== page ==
The July sun was turning the sky orange when my 2-year-old son and I headed out to the chicken coop. As we shuffled along in our rubber boots, I smiled at him while mentally making a list of all the things I needed to do that evening: do the dishes, wash my husband’s work clothes, finish that online research, pull weeds in the garden. I also thought about my friend who is hurting, a family member with a health problem, and how hard my husband works.
I sighed quietly, feeling the familiar feeling of disappointment in myself that I can’t stay on top of it all or do more about all the problems. Wielding my yellow shovel, I cleared out the chicken coop carefully and cleaned the roosting boards.
“Okay, bubs,” I said to my son. “Can you help me gather up some hay to line the coop with?” He nodded and straightened his shoulders like he always did when he felt important. We gathered hay for a few minutes and then turned to head back to the coop. I could feel my son looking at the big pile of hay in my hands.
“Mine is small!” My son looked at his handful of hay, just a few strands grasped in his tiny little hand, “and I’m small!” He happily held up the hay to show me. Then, he looked at me with my arms overflowing with hay. I could tell he was comparing the little he was carrying to the large amount I was.
“Yours is big,” he pointed out, “and you big.” He smiled happily, clutching his few strands of hay even tighter, and then proudly tossed it into the coop with a self-satisfied wave of his arms.
As I piled my contribution into the coop, I smiled to myself. And then suddenly, the profoundness of my son’s observation hit me all at once. So much of the time, I think God expects big, perfect things from me.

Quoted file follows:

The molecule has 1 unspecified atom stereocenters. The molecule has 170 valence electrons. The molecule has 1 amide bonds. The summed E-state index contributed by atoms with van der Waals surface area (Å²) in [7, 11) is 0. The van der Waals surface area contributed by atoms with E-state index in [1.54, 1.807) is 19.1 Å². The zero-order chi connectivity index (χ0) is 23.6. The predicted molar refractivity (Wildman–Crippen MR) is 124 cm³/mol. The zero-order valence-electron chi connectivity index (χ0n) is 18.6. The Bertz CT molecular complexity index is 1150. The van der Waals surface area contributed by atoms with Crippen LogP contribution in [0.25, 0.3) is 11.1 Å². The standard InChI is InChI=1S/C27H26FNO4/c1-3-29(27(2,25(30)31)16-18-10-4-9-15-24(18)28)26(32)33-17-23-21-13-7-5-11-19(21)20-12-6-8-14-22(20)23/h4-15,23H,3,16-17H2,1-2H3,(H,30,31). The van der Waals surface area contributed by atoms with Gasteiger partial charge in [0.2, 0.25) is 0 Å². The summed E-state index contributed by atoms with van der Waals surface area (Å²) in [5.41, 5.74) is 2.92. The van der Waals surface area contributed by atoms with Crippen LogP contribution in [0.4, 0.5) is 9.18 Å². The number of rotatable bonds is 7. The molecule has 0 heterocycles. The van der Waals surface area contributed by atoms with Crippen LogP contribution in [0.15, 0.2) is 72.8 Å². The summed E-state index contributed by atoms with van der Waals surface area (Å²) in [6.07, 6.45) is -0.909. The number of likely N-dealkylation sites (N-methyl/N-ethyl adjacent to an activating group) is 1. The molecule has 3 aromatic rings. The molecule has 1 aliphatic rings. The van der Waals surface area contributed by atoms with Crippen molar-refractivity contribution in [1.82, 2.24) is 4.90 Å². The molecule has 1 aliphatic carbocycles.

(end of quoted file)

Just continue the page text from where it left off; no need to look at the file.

A perfectly clean house and perfectly run home. The ability to always know how to perfectly discipline my son. An endless supply of energy and motivation to support my husband and never need anything for myself. And on top of being a mom and housewife, I think God expects big things from my smattering of freelance work I do during naptime.
In other words, if God asked me to get some hay for the chicken coop, I’d load my arms with the biggest amount of hay possible, then apologize to God that it wasn’t enough. But that’s not how God sees me at all.
My son was wise enough to know that because he’s small, I only expected a small amount of hay from him. He knew I delighted in his contribution even though it was only a few strands I could have picked up myself.
And when he looked at me and saw the magnitude of what I was carrying, he didn’t shame himself for not carrying the same amount. He just happily acknowledged that since I’m bigger than him, I obviously also could carry more hay.
As we closed up the coop and shuffled back to the house, I glanced up at the orange sunset again and took a deep breath. Maybe I can only contribute small things to God’s kingdom: A dish washed. A (semi) healthy dinner for my family. A moment when I chose to spend time with God instead of scrolling. A short text to a friend who is hurting. A little bit of patience for my husband when he comes home from an incredibly hard shift.
But as I’m holding those small things, I can look at God and smile at him while he carries the big things: Healing my hurting friend’s soul. Giving my husband strength. Ultimately taking care of our family.
I smiled and lifted my eyes to the glowing orange sky. “God, thank you that I’m small, and you’re big.”